More from 𝐌𝐚𝐢𝐞𝐫 𝐟𝐢𝐥𝐞𝐬

If people let government decide which foods they eat and medicines they take, their bodies will soon be in as sorry a state as are the souls of those who live under #tyranny. —Thomas #Jefferson #quote

148 views · Dec 22nd, 2020
#maierfiles tidbits backstories #MI6 The art of betrayal is one that many countries, particularly Britain, have long nurtured, but it carries a price. ‘I have been involved in death, yes,’ Daphne Park remarked of her line of work, before adding enigmatically, ‘but I can’t talk about that.’ It is the agent though, not normally the MI6 officer, who faces the greatest risk. For the agent who has been recruited to work for MI6, they are embarking on a dangerous double life, a world of brush contacts, dead-letter drops and clandestine meetings. MI6 has slowly evolved from a self-selecting and self-perpetuating gentlemen’s club for members of the establishment with a naughty streak to something more like a professional, bureaucratic organisation no longer set apart from the rest of government. The early days were marked by a macho culture in which women had their place – normally as secretaries, although even they undertook dangerous tasks on the front line. Only very few women, like Daphne Park – who made her mark in the Congo during one of the great crises of the Cold War – managed to run their own operations. Old-fashioned attitudes and rivalries once extended to relations with the domestic Security Service. MI5 thought their foreign counterparts were a bunch of cowboys, while MI6 thought their domestic equivalents were glorified policemen. Now, they work closely together. The relationship with the American ‘cousins’ has also seen a reversal. For many years, some in Britain wanted to see themselves as the smarter, wiser Athens to the CIA’s Rome, educating the new arrivals in the ways of spying. But it did not take long before it was clear where the balance of power really lay, creating a complex relationship of trust and anxiety, intimacy and dependence much like that between the two countries as a whole... Read more: https://www.maier-files.com/the-art-of-betrayal-the-secret-history-of-mi6/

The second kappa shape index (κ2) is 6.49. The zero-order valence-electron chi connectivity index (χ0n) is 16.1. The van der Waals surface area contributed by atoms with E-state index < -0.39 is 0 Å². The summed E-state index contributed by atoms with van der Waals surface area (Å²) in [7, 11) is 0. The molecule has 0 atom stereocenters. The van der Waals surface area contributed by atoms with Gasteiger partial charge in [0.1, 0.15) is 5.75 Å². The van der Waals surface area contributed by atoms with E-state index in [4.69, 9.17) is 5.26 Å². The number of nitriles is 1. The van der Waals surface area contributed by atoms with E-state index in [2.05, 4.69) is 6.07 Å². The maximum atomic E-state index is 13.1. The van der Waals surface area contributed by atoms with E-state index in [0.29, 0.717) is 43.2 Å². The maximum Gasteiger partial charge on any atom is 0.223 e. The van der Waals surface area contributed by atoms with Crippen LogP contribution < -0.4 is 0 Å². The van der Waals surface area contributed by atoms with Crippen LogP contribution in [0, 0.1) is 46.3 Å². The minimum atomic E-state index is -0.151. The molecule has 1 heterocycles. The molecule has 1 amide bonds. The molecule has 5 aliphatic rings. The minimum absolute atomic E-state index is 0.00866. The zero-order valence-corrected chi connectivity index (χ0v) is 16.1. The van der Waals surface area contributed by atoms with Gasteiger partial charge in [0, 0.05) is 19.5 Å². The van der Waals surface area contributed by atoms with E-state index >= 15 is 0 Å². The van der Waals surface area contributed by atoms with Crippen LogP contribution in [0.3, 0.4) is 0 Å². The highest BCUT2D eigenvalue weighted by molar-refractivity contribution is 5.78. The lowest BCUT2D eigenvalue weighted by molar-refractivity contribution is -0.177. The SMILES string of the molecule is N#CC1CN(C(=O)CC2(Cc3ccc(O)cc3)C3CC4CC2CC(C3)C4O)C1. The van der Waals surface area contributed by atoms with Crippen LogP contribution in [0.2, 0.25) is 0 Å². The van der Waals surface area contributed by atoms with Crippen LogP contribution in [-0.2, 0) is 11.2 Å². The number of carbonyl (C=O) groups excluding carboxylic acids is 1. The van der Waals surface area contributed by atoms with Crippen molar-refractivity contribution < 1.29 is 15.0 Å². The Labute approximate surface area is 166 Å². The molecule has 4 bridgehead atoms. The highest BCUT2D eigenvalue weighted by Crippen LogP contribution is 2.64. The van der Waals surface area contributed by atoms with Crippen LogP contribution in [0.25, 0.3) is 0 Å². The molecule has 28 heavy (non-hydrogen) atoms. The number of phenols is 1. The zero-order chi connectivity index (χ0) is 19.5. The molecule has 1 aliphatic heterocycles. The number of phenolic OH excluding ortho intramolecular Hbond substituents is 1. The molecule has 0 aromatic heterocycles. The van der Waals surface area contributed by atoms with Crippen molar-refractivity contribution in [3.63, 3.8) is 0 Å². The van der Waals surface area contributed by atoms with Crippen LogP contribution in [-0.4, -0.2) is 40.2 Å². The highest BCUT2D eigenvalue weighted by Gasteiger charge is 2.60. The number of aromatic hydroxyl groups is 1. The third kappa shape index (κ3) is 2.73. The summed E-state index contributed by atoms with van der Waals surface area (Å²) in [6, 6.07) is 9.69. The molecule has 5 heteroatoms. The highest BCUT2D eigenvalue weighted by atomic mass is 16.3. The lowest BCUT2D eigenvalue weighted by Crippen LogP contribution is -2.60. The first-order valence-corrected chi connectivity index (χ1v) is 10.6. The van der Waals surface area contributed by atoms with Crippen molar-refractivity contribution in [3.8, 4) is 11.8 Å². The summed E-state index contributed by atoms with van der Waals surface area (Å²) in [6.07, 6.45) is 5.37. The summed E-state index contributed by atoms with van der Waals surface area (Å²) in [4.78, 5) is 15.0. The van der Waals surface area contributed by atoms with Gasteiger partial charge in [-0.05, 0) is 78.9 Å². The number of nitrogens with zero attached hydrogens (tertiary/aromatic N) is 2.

155 views · Dec 22nd, 2020

Have a nice Mother's Night and start of the Yule festivities. https://www.maier-files.com/holle-and-the-twelve-days-of-yule/

215 views · Dec 21st, 2020

More from 𝐌𝐚𝐢𝐞𝐫 𝐟𝐢𝐥𝐞𝐬

If people let government decide which foods they eat and medicines they take, their bodies will soon be in as sorry a state as are the souls of those who live under #tyranny. —Thomas #Jefferson #quote

148 views · Dec 22nd, 2020
#maierfiles tidbits backstories #MI6 The art of betrayal is one that many countries, particularly Britain, have long nurtured, but it carries a price. ‘I have been involved in death, yes,’ Daphne Park remarked of her line of work, before adding enigmatically, ‘but I can’t talk about that.’ It is the agent though, not normally the MI6 officer, who faces the greatest risk. For the agent who has been recruited to work for MI6, they are embarking on a dangerous double life, a world of brush contacts, dead-letter drops and clandestine meetings. MI6 has slowly evolved from a self-selecting and self-perpetuating gentlemen’s club for members of the establishment with a naughty streak to something more like a professional, bureaucratic organisation no longer set apart from the rest of government. The early days were marked by a macho culture in which women had their place – normally as secretaries, although even they undertook dangerous tasks on the front line. Only very few women, like Daphne Park – who made her mark in the Congo during one of the great crises of the Cold War – managed to run their own operations. Old-fashioned attitudes and rivalries once extended to relations with the domestic Security Service. MI5 thought their foreign counterparts were a bunch of cowboys, while MI6 thought their domestic equivalents were glorified policemen. Now, they work closely together. The relationship with the American ‘cousins’ has also seen a reversal. For many years, some in Britain wanted to see themselves as the smarter, wiser Athens to the CIA’s Rome, educating the new arrivals in the ways of spying. But it did not take long before it was clear where the balance of power really lay, creating a complex relationship of trust and anxiety, intimacy and dependence much like that between the two countries as a whole... Read more: https://www.maier-files.com/the-art-of-betrayal-the-secret-history-of-mi6/
155 views · Dec 22nd, 2020

Have a nice Mother's Night and start of the Yule festivities. https://www.maier-files.com/holle-and-the-twelve-days-of-yule/

215 views · Dec 21st, 2020